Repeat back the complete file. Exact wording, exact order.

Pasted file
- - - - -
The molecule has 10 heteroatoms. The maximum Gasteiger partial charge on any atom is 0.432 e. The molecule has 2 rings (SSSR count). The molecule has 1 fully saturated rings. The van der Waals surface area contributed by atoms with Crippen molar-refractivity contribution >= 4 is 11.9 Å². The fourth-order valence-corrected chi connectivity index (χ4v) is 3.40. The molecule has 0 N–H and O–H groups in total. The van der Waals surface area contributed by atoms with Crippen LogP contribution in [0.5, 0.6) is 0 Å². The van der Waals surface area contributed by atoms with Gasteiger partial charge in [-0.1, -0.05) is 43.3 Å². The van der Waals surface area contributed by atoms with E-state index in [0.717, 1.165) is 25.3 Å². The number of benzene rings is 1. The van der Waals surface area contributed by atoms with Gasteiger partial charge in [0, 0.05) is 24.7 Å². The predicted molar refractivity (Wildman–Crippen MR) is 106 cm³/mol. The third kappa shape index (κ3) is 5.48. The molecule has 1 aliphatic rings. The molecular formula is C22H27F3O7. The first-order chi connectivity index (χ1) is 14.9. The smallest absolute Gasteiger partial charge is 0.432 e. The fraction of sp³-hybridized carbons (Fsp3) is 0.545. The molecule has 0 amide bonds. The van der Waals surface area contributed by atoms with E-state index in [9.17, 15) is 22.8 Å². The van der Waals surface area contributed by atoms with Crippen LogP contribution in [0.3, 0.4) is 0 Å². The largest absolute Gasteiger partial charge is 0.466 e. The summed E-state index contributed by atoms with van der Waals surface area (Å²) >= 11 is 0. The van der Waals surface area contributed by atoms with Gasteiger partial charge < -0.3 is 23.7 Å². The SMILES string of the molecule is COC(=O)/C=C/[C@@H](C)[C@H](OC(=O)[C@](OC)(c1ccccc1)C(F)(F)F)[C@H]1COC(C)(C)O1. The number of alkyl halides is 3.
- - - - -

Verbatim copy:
The molecule has 10 heteroatoms. The maximum Gasteiger partial charge on any atom is 0.432 e. The molecule has 2 rings (SSSR count). The molecule has 1 fully saturated rings. The van der Waals surface area contributed by atoms with Crippen molar-refractivity contribution >= 4 is 11.9 Å². The fourth-order valence-corrected chi connectivity index (χ4v) is 3.40. The molecule has 0 N–H and O–H groups in total. The van der Waals surface area contributed by atoms with Crippen LogP contribution in [0.5, 0.6) is 0 Å². The van der Waals surface area contributed by atoms with Gasteiger partial charge in [-0.1, -0.05) is 43.3 Å². The van der Waals surface area contributed by atoms with E-state index in [0.717, 1.165) is 25.3 Å². The number of benzene rings is 1. The van der Waals surface area contributed by atoms with Gasteiger partial charge in [0, 0.05) is 24.7 Å². The predicted molar refractivity (Wildman–Crippen MR) is 106 cm³/mol. The third kappa shape index (κ3) is 5.48. The molecule has 1 aliphatic rings. The molecular formula is C22H27F3O7. The first-order chi connectivity index (χ1) is 14.9. The smallest absolute Gasteiger partial charge is 0.432 e. The fraction of sp³-hybridized carbons (Fsp3) is 0.545. The molecule has 0 amide bonds. The van der Waals surface area contributed by atoms with E-state index in [9.17, 15) is 22.8 Å². The van der Waals surface area contributed by atoms with Crippen LogP contribution in [0.3, 0.4) is 0 Å². The largest absolute Gasteiger partial charge is 0.466 e. The summed E-state index contributed by atoms with van der Waals surface area (Å²) >= 11 is 0. The van der Waals surface area contributed by atoms with Gasteiger partial charge < -0.3 is 23.7 Å². The SMILES string of the molecule is COC(=O)/C=C/[C@@H](C)[C@H](OC(=O)[C@](OC)(c1ccccc1)C(F)(F)F)[C@H]1COC(C)(C)O1. The number of alkyl halides is 3.